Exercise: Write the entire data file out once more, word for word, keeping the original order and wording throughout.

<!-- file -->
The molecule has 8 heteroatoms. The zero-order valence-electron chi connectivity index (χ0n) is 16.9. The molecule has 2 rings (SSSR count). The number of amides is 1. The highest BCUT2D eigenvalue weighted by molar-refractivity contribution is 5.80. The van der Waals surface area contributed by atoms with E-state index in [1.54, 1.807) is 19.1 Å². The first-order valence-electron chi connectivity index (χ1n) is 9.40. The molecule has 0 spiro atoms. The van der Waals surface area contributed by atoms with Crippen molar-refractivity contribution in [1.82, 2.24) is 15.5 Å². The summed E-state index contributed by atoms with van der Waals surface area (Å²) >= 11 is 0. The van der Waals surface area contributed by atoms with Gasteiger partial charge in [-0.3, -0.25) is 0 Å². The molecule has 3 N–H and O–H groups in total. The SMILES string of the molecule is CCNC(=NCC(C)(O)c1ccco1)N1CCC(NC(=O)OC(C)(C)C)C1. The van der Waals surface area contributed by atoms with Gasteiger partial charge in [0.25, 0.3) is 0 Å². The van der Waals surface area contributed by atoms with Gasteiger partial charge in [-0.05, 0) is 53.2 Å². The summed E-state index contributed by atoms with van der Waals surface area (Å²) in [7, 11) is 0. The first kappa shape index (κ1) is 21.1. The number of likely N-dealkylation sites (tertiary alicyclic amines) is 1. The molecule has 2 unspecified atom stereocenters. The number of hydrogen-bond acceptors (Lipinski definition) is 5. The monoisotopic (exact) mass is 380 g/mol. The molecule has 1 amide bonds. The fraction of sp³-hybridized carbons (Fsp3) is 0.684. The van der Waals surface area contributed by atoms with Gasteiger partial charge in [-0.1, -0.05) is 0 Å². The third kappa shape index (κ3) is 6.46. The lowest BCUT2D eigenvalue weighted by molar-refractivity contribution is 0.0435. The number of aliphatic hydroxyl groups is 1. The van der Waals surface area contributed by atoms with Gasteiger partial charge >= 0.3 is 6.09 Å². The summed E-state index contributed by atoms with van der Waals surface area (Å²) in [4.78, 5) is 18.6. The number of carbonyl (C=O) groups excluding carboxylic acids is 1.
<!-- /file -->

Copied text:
The molecule has 8 heteroatoms. The zero-order valence-electron chi connectivity index (χ0n) is 16.9. The molecule has 2 rings (SSSR count). The number of amides is 1. The highest BCUT2D eigenvalue weighted by molar-refractivity contribution is 5.80. The van der Waals surface area contributed by atoms with E-state index in [1.54, 1.807) is 19.1 Å². The first-order valence-electron chi connectivity index (χ1n) is 9.40. The molecule has 0 spiro atoms. The van der Waals surface area contributed by atoms with Crippen molar-refractivity contribution in [1.82, 2.24) is 15.5 Å². The summed E-state index contributed by atoms with van der Waals surface area (Å²) >= 11 is 0. The van der Waals surface area contributed by atoms with Gasteiger partial charge in [-0.3, -0.25) is 0 Å². The molecule has 3 N–H and O–H groups in total. The SMILES string of the molecule is CCNC(=NCC(C)(O)c1ccco1)N1CCC(NC(=O)OC(C)(C)C)C1. The van der Waals surface area contributed by atoms with Gasteiger partial charge in [0.25, 0.3) is 0 Å². The van der Waals surface area contributed by atoms with Gasteiger partial charge in [-0.05, 0) is 53.2 Å². The summed E-state index contributed by atoms with van der Waals surface area (Å²) in [7, 11) is 0. The first kappa shape index (κ1) is 21.1. The number of likely N-dealkylation sites (tertiary alicyclic amines) is 1. The molecule has 2 unspecified atom stereocenters. The number of hydrogen-bond acceptors (Lipinski definition) is 5. The monoisotopic (exact) mass is 380 g/mol. The molecule has 1 amide bonds. The fraction of sp³-hybridized carbons (Fsp3) is 0.684. The van der Waals surface area contributed by atoms with Gasteiger partial charge in [-0.1, -0.05) is 0 Å². The third kappa shape index (κ3) is 6.46. The lowest BCUT2D eigenvalue weighted by molar-refractivity contribution is 0.0435. The number of aliphatic hydroxyl groups is 1. The van der Waals surface area contributed by atoms with Gasteiger partial charge >= 0.3 is 6.09 Å². The summed E-state index contributed by atoms with van der Waals surface area (Å²) in [4.78, 5) is 18.6. The number of carbonyl (C=O) groups excluding carboxylic acids is 1.